|Publication number||US7689757 B2|
|Application number||US 11/529,713|
|Publication date||Mar 30, 2010|
|Filing date||Sep 28, 2006|
|Priority date||May 11, 2004|
|Also published as||EP1763765A2, EP1763765A4, US7426599, US7444454, US20050256969, US20070074140, US20070276959, WO2005111818A2, WO2005111818A3|
|Publication number||11529713, 529713, US 7689757 B2, US 7689757B2, US-B2-7689757, US7689757 B2, US7689757B2|
|Inventors||Jerry W. Yancey, Yea Z. Kuo|
|Original Assignee||L-3 Communications Intergrated Systems, L.P.|
|Export Citation||BiBTeX, EndNote, RefMan|
|Patent Citations (58), Non-Patent Citations (30), Classifications (6), Legal Events (3)|
|External Links: USPTO, USPTO Assignment, Espacenet|
This patent application is a continuation of U.S. Ser. No. 10/843,226, entitled “Systems And Methods For Interconnection Of Multiple FPGA Devices”, filed on May 11, 2004 now U.S. Pat. No. 7,444,454 which is incorporated herein by reference.
1. Field of the Invention
This invention relates generally to interconnection of multiple electrical devices, and more particularly to interconnection of multiple ASIC devices, for example, multiple Field Programmable Gate Array (FPGA) devices.
2. Description of the Related Art
In the past, multiple FPGA devices have been interconnected as an array on a single circuit card using point-to-point or bussed parallel wiring configurations. Such configurations use many wires (along with associated I/O counts and termination components) to achieve required data transfer bandwidths, thus requiring the creation of many connection layers on a circuit card leading to undesirable outcomes such as a high degree of mechanical complexity and cost. Examples of these parallel interfaces include those using signaling standards such as Gunning Transceiver Logic (“GTL”), Stub-Series Termination Logic (“SSTL”), and High-Speed Transceiver Logic (“HSTL”). Some of these standards require as many as three termination components per signal to implement.
Additional parallel wiring is typically employed when a FPGA array is used to implement multiple card-level interfaces and embedded processor nodes, further increasing circuit complexity. In addition, diverse types of interfaces (VME64x, Race++, and PCI), processors and user hardware modules are often required to communicate with each other on a single card, further complicating inter-card communications issues. For example, current commercial products commonly bridge two standard interfaces together, such as VERSA-Module Europe (“VME”) and Peripheral Component Interconnect (“PCI”) interfaces using parallel bridging chips. Additionally, system-level FPGAs with embedded Power PC (“PPC”) or similar functions require implementation of more processing and interface nodes on a single card. Banking of I/O pins has reduced the need for termination components, but large I/O counts still require many layers to route, driving printed circuit board (“PCB”) layer counts and costs upward.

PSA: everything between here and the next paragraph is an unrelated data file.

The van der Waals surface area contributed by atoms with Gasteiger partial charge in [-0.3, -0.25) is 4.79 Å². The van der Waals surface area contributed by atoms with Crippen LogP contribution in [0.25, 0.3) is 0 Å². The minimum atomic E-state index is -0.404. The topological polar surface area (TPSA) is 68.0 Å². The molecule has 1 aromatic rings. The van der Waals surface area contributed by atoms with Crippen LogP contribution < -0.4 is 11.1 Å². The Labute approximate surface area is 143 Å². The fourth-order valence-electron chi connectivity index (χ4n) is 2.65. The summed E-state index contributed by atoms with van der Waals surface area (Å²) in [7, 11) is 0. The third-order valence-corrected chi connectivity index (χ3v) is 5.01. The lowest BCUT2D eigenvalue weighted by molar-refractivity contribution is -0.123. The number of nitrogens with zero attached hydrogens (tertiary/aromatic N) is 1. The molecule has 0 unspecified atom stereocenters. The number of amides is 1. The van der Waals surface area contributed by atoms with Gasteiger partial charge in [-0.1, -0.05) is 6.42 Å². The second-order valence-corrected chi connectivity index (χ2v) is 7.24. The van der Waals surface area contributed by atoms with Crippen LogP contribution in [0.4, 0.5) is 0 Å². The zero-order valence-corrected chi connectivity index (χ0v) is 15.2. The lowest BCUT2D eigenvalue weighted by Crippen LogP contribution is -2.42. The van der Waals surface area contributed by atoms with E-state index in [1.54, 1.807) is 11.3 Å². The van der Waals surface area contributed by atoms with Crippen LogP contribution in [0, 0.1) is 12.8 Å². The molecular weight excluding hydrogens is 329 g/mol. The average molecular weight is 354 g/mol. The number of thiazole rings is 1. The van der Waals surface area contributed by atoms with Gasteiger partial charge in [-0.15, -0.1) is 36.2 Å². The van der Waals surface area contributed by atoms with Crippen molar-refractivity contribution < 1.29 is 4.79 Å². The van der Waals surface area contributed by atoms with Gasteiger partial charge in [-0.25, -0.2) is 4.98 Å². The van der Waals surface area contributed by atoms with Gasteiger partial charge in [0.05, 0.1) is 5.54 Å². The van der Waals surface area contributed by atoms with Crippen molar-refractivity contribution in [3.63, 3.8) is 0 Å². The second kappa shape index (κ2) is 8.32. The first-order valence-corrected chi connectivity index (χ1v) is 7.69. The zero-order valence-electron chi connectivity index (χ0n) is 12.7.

In addition to parallel wiring configurations, FPGAs on a single card have been interconnected using IEEE 1149 (Joint Test Action Group—“JTAG”) serial interconnections for configuration purposes. However, such JTAG serial interconnections are not suitable for functions such as high-speed data transfer or signal processing. Thus, the use of multiple large FPGAs, embedded processors, and various standard interfaces on a single card present significant problems with card layout/routing and inter-card communication.
Disclosed are methods and systems for interconnecting Application Specific Integrated Circuit (“ASIC”) devices using simplex and/or duplex serial I/O connections, including high speed serial connections such as multi-gigabit serial transceiver (“MGT”) connections. Examples of ASIC devices that may be interconnected using the disclosed systems and methods include, but are not limited to, Field Programmable Gate Arrays (“FPGAs”) or other field programmable devices (“FPDs”) or programmable logic devices (“PLDs”). In one embodiment of the practice of the disclosed systems and methods, serial I/O connections may be employed to interconnect a pair of ASICs to create a low signal count connection. For example, in one exemplary embodiment, high speed serial I/O connections (e.g., such as MGT connections) may be employed to interconnect a pair of ASICs to create a high bandwidth, low signal count connection.